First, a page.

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I have a simple desktop Ruby client which I would like to distribute to a small number of (technical and non-technical) people.

The client will run as a daemon, hence there is no GUI. I only need the client to run on OSX and Linux.

Is there a way that I can distribute a certain version of Ruby with the application and run my client using that version? How would I do this?

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Yes, but it's probably prohibitively complicated. Ruby needs to be compiled for the platform you're running it on, so you would need to have access to all the different platforms you'd be distributing to and then compile against those, include all of them in your distribution, and detect at runtime the current platform and pick the correct binary. This whole process is excessive and error-prone. Further, these binaries are not necessarily very small, which will bloat your distributable.

So why not just point them to RubyInstaller for Windows, tell them they're set to go on OS X, and Ubuntu users are generally savvy enough that you can give them more complicated instructions, or, better yet, distribute your application as an Ubuntu package so Ruby gets installed as a dependency.

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Half an answer is that you don't need to distribute ruby to OSX users - ruby is already installed on OSX machines. As long as your code works with Ruby 1.8.7, you are fine on a Mac.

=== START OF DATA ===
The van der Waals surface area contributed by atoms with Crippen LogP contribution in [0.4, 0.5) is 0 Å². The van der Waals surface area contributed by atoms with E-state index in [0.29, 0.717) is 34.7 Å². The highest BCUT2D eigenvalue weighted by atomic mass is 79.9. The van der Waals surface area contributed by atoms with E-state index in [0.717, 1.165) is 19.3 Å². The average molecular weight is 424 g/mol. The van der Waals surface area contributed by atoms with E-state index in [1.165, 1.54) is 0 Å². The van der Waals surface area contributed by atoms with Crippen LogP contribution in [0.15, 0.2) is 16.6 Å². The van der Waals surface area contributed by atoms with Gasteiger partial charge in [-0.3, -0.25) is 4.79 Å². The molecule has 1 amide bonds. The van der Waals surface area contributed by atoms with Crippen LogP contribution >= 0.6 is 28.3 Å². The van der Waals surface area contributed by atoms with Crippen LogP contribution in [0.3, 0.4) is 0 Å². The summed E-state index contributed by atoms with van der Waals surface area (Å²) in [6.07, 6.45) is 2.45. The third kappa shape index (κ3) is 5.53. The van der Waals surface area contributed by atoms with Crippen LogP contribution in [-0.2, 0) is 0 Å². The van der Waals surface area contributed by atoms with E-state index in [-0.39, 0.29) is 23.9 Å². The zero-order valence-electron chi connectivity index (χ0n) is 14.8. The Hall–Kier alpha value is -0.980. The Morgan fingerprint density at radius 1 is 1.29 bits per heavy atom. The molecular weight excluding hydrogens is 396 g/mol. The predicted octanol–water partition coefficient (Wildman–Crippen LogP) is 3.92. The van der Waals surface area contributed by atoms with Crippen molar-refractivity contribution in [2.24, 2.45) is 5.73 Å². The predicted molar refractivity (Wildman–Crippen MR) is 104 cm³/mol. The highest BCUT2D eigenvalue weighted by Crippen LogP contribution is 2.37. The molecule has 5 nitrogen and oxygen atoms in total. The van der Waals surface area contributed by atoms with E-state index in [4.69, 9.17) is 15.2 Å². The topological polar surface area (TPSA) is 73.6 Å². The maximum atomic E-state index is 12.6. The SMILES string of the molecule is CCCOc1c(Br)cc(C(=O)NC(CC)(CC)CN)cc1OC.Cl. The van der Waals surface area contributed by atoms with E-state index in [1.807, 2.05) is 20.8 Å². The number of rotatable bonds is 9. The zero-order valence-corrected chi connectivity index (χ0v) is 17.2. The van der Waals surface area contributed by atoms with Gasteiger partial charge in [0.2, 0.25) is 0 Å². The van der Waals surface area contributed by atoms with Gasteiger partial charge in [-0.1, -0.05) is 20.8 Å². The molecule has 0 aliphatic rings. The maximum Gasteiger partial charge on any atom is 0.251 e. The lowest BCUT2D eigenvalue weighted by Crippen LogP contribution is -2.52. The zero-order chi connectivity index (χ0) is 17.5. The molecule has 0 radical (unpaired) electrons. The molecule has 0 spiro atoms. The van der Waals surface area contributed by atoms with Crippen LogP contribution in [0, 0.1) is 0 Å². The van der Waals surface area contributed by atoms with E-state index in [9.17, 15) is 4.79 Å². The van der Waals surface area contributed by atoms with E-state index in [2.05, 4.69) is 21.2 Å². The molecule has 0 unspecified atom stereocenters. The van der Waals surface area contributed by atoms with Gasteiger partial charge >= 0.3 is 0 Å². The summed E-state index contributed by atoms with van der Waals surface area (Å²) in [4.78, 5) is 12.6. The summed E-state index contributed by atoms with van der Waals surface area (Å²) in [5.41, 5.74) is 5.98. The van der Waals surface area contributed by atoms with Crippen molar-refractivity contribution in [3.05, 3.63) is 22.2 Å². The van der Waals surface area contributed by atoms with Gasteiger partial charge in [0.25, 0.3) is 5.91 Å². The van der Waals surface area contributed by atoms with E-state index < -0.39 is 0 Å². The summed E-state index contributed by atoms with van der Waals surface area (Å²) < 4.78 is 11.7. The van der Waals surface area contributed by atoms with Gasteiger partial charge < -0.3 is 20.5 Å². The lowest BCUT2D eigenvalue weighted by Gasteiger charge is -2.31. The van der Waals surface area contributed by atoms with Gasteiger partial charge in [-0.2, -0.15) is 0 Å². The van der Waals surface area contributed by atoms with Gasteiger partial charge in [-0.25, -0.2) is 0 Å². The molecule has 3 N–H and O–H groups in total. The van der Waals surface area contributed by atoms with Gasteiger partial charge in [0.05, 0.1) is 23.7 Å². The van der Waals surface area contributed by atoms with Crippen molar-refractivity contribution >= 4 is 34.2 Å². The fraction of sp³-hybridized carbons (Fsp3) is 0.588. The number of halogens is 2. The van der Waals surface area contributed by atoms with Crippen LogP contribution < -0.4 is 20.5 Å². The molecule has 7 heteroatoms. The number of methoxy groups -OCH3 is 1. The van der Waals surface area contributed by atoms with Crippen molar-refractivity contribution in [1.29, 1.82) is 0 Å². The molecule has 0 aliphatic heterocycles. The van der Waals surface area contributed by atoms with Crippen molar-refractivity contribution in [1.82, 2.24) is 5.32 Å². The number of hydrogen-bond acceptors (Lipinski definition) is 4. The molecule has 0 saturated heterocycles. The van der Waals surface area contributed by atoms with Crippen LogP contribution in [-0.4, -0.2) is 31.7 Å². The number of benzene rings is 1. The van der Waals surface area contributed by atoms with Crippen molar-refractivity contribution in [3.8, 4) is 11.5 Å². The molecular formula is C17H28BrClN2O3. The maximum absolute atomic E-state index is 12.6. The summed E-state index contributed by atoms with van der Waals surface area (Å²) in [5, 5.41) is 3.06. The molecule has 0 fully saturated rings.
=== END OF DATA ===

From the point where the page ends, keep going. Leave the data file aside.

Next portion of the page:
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Yes. I am aware of that fact. – David Tuite Feb 6 '12 at 18:38
Pretty much this, and I'd point out that a lot of distributions of Linux have Ruby installed by default, too. which ruby should let you know. If you're looking to use the latest and greatest performance improvements and save a few keystrokes on hash syntax, this doesn't help, but if the OP is going after non-technical users this is probably the easiest route. – brymck Feb 6 '12 at 18:41
You don't need to distribute Ruby to OSX users, but a) what if the application requires 1.9.2, instead of whatever comes installed? And what if it requires gems? What if it even requires binary gems, which requires installation of XCode (several gigabytes download) before they can be compiled? That's a lot to ask of users. – Stian Håklev Feb 11 '12 at 4:59
This is a good question and i'm with Stian on this. Working with less-technical front-end developers who use things such as Compass and SASS, and seeing the nightmare that version dependencies can be with Ruby, packaging up Ruby+Gems definitely has value. I think although there are tools out there to aid this (e.g. RVM), sometimes it just makes it more complicated and things just become a mess. – JonB Dec 17 '13 at 19:07

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